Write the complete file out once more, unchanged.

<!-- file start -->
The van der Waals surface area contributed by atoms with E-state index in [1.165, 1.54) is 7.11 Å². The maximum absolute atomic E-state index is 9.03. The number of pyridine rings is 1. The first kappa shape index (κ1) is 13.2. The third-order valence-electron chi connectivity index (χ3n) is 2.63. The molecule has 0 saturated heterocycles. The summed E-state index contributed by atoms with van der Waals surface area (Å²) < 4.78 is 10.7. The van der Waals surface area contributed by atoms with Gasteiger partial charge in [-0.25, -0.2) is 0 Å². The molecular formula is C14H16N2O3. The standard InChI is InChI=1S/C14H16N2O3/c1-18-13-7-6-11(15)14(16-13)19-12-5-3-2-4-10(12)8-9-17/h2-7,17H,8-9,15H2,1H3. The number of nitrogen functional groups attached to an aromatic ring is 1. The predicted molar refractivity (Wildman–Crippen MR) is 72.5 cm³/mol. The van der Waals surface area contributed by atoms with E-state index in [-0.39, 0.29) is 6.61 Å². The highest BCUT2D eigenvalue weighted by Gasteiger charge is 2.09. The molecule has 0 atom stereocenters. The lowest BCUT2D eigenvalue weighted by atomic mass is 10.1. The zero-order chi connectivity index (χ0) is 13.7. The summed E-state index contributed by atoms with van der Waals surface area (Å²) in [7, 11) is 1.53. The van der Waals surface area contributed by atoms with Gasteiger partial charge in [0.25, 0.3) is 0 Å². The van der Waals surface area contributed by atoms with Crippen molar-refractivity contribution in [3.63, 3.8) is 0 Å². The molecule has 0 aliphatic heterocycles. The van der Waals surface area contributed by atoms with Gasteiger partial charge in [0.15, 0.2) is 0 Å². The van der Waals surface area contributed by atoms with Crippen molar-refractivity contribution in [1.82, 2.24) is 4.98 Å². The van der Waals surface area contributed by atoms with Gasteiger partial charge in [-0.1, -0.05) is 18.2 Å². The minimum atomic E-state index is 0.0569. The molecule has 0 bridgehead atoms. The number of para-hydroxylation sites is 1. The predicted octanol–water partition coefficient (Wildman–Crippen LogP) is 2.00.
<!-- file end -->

The van der Waals surface area contributed by atoms with E-state index in [1.165, 1.54) is 7.11 Å². The maximum absolute atomic E-state index is 9.03. The number of pyridine rings is 1. The first kappa shape index (κ1) is 13.2. The third-order valence-electron chi connectivity index (χ3n) is 2.63. The molecule has 0 saturated heterocycles. The summed E-state index contributed by atoms with van der Waals surface area (Å²) < 4.78 is 10.7. The van der Waals surface area contributed by atoms with Gasteiger partial charge in [-0.25, -0.2) is 0 Å². The molecular formula is C14H16N2O3. The standard InChI is InChI=1S/C14H16N2O3/c1-18-13-7-6-11(15)14(16-13)19-12-5-3-2-4-10(12)8-9-17/h2-7,17H,8-9,15H2,1H3. The number of nitrogen functional groups attached to an aromatic ring is 1. The predicted molar refractivity (Wildman–Crippen MR) is 72.5 cm³/mol. The van der Waals surface area contributed by atoms with E-state index in [-0.39, 0.29) is 6.61 Å². The highest BCUT2D eigenvalue weighted by Gasteiger charge is 2.09. The molecule has 0 atom stereocenters. The lowest BCUT2D eigenvalue weighted by atomic mass is 10.1. The zero-order chi connectivity index (χ0) is 13.7. The summed E-state index contributed by atoms with van der Waals surface area (Å²) in [7, 11) is 1.53. The van der Waals surface area contributed by atoms with Gasteiger partial charge in [0.25, 0.3) is 0 Å². The van der Waals surface area contributed by atoms with Crippen molar-refractivity contribution in [3.63, 3.8) is 0 Å². The molecule has 0 aliphatic heterocycles. The van der Waals surface area contributed by atoms with Gasteiger partial charge in [0.15, 0.2) is 0 Å². The van der Waals surface area contributed by atoms with Crippen molar-refractivity contribution in [1.82, 2.24) is 4.98 Å². The van der Waals surface area contributed by atoms with Gasteiger partial charge in [-0.1, -0.05) is 18.2 Å². The minimum atomic E-state index is 0.0569. The molecule has 0 bridgehead atoms. The number of para-hydroxylation sites is 1. The predicted octanol–water partition coefficient (Wildman–Crippen LogP) is 2.00.